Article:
I like sharing this presentation in Nearpod with my students. The discussion involves really analyzing what we see and read in the text features and making predictions about the content of the text. As we build on the pages and our understanding of the topic, predictions get a lot more specific. Students are totally ready to read the book once you’re done, but I like to use it again for the next activity to check our predictions.

Matching Headings to the Text

For this activity, I use the same book, another Google slide presentation, and this time I snip the Headings off of the pages and use them as movable, matchable objects. I also type out the text so that students can use the highlighting tool to show their evidence, but you could also just add transparent colored rectangles for students to use as a “highlighter” to stop yourself from having to type the text.

I like to use the same book as the predictions activity to allow students to check their thinking and for us to discuss the misconceptions and now new understandings about the topics once the text features and text are now together. As you can see, in the video above, the students copy the Headings to the correct page on the Google slides book presentation.

Matching Text Features to the Text

For the third activity, students must read each of the paragraphs given, snipped from a text and inserted into a Google Slide presentation, and match the text features (all removed from the page and inserted onto one slide together) to the text. I have my students copy the text feature and paste it onto the page with the correct text.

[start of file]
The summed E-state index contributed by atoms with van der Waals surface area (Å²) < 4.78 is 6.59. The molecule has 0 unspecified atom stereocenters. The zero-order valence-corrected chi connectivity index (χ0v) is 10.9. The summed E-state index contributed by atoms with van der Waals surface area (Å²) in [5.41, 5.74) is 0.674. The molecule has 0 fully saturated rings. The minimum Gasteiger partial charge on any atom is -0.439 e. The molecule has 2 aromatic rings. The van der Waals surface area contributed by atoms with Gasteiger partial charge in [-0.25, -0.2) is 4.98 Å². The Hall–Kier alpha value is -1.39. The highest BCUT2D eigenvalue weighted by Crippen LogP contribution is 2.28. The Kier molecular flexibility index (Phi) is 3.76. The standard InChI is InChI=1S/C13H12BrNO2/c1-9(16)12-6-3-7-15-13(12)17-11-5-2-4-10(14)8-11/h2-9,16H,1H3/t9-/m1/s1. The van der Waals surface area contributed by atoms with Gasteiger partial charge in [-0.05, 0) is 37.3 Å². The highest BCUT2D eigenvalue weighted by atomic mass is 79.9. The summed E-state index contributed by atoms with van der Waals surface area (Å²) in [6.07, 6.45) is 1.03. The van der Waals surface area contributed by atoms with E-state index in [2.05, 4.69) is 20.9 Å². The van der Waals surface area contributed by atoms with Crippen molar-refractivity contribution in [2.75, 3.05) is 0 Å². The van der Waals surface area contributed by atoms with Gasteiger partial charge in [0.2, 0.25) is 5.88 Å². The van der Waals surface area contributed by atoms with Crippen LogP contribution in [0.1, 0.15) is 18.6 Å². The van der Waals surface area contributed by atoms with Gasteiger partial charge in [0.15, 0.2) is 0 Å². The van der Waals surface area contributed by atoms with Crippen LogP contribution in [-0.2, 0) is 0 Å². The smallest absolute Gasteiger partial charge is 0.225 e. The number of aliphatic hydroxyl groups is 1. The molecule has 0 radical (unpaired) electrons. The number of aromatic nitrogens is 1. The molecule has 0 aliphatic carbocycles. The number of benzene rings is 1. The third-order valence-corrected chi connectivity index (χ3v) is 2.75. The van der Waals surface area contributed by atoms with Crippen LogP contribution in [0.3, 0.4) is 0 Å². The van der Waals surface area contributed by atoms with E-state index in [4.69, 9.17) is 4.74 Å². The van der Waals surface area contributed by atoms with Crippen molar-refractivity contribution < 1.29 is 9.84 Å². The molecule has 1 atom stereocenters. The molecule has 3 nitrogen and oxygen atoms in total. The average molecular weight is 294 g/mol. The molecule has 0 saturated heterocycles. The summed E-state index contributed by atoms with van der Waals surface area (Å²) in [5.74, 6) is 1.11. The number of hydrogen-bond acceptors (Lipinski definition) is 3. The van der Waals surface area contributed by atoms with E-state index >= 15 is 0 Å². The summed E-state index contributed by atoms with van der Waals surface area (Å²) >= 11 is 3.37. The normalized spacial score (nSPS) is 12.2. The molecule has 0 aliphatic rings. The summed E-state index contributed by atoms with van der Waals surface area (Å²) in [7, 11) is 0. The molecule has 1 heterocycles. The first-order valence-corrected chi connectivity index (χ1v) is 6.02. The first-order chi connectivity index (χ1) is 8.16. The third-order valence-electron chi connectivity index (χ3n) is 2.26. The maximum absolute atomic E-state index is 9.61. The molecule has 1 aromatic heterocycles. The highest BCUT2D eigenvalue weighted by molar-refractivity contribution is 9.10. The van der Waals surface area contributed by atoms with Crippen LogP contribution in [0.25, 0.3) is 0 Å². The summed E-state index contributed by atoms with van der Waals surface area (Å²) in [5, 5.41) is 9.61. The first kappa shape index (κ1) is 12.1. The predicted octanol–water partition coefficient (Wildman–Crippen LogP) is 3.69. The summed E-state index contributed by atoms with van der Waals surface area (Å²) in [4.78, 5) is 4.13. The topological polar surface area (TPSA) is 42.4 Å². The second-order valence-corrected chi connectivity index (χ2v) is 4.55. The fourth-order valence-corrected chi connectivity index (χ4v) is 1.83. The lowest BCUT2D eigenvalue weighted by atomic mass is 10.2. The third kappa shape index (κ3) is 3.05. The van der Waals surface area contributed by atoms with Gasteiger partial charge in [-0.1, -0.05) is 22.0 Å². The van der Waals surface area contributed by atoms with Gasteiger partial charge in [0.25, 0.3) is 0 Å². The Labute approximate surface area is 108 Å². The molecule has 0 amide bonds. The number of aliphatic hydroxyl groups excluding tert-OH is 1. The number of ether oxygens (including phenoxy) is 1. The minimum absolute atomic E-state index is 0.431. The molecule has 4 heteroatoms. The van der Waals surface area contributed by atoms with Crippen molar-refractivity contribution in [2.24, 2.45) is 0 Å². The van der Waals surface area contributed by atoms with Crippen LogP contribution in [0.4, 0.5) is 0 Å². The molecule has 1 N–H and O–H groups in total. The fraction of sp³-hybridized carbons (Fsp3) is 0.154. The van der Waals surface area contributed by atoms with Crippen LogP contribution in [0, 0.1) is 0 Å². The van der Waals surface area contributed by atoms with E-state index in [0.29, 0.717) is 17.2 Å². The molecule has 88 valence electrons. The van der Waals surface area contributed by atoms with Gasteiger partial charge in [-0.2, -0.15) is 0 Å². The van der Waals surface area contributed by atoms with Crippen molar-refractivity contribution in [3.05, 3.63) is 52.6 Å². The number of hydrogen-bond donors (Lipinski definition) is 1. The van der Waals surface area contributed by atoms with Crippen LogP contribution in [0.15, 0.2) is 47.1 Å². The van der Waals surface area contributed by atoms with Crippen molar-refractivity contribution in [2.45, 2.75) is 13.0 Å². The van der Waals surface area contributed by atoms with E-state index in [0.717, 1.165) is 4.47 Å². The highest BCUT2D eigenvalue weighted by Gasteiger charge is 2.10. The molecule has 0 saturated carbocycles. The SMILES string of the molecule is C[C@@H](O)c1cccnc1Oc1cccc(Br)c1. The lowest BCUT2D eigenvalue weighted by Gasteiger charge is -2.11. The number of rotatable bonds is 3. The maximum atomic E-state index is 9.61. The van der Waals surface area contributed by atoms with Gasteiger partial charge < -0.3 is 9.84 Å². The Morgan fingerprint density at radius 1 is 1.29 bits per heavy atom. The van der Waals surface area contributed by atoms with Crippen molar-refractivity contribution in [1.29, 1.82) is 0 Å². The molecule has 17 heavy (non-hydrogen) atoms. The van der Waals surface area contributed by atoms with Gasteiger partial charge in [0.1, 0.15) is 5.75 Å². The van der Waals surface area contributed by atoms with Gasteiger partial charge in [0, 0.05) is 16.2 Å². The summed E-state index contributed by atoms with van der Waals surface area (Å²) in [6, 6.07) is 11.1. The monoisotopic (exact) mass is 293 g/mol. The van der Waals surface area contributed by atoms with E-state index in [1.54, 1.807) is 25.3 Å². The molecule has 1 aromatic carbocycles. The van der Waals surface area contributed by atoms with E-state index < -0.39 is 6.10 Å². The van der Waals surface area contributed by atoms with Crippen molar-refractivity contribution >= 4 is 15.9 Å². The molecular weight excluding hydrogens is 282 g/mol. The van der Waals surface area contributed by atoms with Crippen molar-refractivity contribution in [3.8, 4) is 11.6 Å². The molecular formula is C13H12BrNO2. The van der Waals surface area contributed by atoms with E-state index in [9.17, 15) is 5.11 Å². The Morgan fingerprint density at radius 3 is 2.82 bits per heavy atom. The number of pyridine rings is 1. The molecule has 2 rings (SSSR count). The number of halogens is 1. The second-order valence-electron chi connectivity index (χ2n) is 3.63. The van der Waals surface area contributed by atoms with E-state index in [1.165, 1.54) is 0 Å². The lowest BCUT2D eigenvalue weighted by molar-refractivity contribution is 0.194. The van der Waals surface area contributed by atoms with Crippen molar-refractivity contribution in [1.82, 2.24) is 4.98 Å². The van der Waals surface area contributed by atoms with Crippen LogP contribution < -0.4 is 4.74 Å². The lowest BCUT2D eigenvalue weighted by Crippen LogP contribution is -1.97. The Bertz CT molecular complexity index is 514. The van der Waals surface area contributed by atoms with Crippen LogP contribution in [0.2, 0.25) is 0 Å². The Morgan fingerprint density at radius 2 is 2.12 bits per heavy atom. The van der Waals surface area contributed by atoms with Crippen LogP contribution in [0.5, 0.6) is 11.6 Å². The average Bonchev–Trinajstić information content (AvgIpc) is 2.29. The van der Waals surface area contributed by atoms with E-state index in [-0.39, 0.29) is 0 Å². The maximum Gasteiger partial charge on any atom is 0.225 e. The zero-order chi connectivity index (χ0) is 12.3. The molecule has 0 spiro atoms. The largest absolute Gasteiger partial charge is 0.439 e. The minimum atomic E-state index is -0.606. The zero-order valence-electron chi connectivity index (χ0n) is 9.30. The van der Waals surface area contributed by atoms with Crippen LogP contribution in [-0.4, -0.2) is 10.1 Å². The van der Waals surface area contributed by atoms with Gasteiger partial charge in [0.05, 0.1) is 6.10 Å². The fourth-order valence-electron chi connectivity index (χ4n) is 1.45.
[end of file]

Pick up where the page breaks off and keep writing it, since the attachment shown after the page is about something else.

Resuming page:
The discussions and level of critical thinking with these activities is always deep and meaningful, and I love that I can recreate these activities each year using different texts to reach the interests of my students and the content we are learning in our other classes. I also love that they’re free to create and can be used for virtual learning or in class. These activities can also be differentiated using different level texts with your small groups. For this reading teacher, that’s a WIN-WIN-WIN!

If you use any of these ideas with your own students, I’d love to hear about it!